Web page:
Because the record reveals that the plaintiffs exercised the election in favor of rescission pursuant to an adverse ruling of the trial court, rather than voluntarily, I agree that, under the circumstances of this case, the plaintiffs should not have been required to elect as between alternative theories of recovery, and that the trial court properly exercised its factfinding prerogative in awarding damages for breach of contract. United States Fidelity & Guaranty Co. v. McKinnon, 356 So. 2d 600 (Ala.1978). Furthermore, it is worthy of note that, under appropriate circumstances, a claimant may be entitled to concurrent recoveries for breach of contract and for the tort of fraud. Mid-State Homes, Inc. v. Johnson, 294 Ala. 59, 311 So. 2d 312 (1975).

BEATTY, Justice (concurring specially in Part I and dissenting in Part II):

I concur specially in that part of the majority's opinion dealing with the policy coverage and dissent as to that part dealing with election of remedies.


The majority in Part I overrules Wixom Brothers Co. v. Truck Ins. Exchange, 435 So. 2d 1231 (Ala.1983), because the Court now perceives that the interpretation of the policy situation was not as I understood it in Wixom. I agree with the majority in this case that USF & G was not liable under its policy of insurance to Warwick because the "reliance upon misrepresentations" claimed by the Adamses did not constitute an "occurrence" within the definition of the policy, nor did any misrepresentations cause "property damage" which would have supported liability under the policy. It was entirely possible for the result in USF & G to have been determined without reaching the issue presented in Wixom. Having gone into it, however, a majority of the Court now takes the position that the difficulty apprehended in Wixom does not exist. Because of this, it is helpful to juxtapose Wixom and Utica Mutual Ins. Co. v. Tuscaloosa Motor Co., 295 Ala. 309, 329 So. 2d 82 (1976). Wixom revisited Utica, and the dissent in Utica was the basis for the majority opinion in Wixom.

Those two cases can be outlined as follows:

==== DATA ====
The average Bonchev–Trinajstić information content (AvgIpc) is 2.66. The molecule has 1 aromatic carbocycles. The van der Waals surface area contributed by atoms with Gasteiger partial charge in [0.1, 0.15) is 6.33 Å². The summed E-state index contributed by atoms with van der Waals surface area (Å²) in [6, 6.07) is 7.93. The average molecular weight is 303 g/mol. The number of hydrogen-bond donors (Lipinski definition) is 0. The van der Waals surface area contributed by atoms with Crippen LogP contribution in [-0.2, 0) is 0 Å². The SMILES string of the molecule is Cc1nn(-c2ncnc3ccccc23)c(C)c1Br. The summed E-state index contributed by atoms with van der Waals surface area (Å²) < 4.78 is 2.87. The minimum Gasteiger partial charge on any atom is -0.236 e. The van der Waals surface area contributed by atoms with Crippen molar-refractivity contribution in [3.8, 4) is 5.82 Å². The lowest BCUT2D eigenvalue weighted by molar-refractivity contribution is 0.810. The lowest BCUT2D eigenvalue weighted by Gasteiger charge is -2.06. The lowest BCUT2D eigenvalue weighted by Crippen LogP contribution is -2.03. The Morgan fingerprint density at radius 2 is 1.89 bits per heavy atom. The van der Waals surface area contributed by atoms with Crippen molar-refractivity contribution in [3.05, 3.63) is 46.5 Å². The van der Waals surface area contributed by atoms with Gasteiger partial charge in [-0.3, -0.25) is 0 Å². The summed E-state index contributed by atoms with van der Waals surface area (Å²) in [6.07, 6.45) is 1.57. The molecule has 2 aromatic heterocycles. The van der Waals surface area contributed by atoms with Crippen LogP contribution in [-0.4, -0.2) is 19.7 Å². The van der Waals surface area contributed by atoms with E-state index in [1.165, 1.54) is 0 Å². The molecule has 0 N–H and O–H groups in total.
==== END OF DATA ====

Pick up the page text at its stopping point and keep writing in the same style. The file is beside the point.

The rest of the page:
UTICA WIXOM (1) A declaratory judgment action was (1) A declaratory judgment action was filed to determine if the prior insurance brought to determine if Truck Insurance carrier, Utica, was required to defend a Exchange was required to defend a pending claim. pending action. (2) The Utica policy was in effect at the (2) The policy issued by Truck Insurance time the alleged "negligent repairs" in Exchange was in effect when the "negligent question were performed, but the bodily or wrongful act was performed" but injury or property damage occurred after the bodily injury or property damage the expiration of that policy and during the occurred after the expiration of that policy period of coverage of a subsequent policy. and during the period of coverage of a subsequent policy. *1028 (3) The insuring clause in that policy reads: (3) The insurer, in the insuring clause in that policy, agreed: "The company will pay on behalf of the "to pay all damages which the insured insured all sums which the insured shall becomes legally obligated to pay because of become legally obligated to pay as damages because of "... "G. bodily injury or "(C) Bodily injury to any person, and "H. property damage "... "to which this insurance applies, caused by "to which this insurance applies, caused by an occurrence and arising out of garage an occurrence." operations...." An "occurrence" was defined in the policy An "occurrence" was defined in the policy as: as: "... an accident ... which results, "... an event, or series of events ... during the policy period, in bodily injury or proximately caused by an act or omission of property damage neither expected nor the insured, regardless of the number of intended from the standpoint of the persons, vehicles or objects affected by insured;" such act or omission which results, during the policy period, in bodily injury ... neither expected nor intended from the standpoint of the insured." (4) This Court held that: (4) This Court held that: "The clear meaning of the policy "[T]he public interest in this state would be language is that coverage is afforded only injuriously affected in such a substantial when bodily injury, or damage to or loss of manner by the enforcement of the property is suffered during the policy coverage restriction exemplified by this period irrespective of when the negligent insurance policy; the private right to act was performed which later resulted in contract in that manner, therefore, must such bodily injury, or damage to or loss of yield to the public interest opposing such a property. ... The determinative factor restriction. ..." is not when the `accident' (negligent act) took place, rather it is whether or not the bodily injury, or damage to or loss of property happened during the policy period."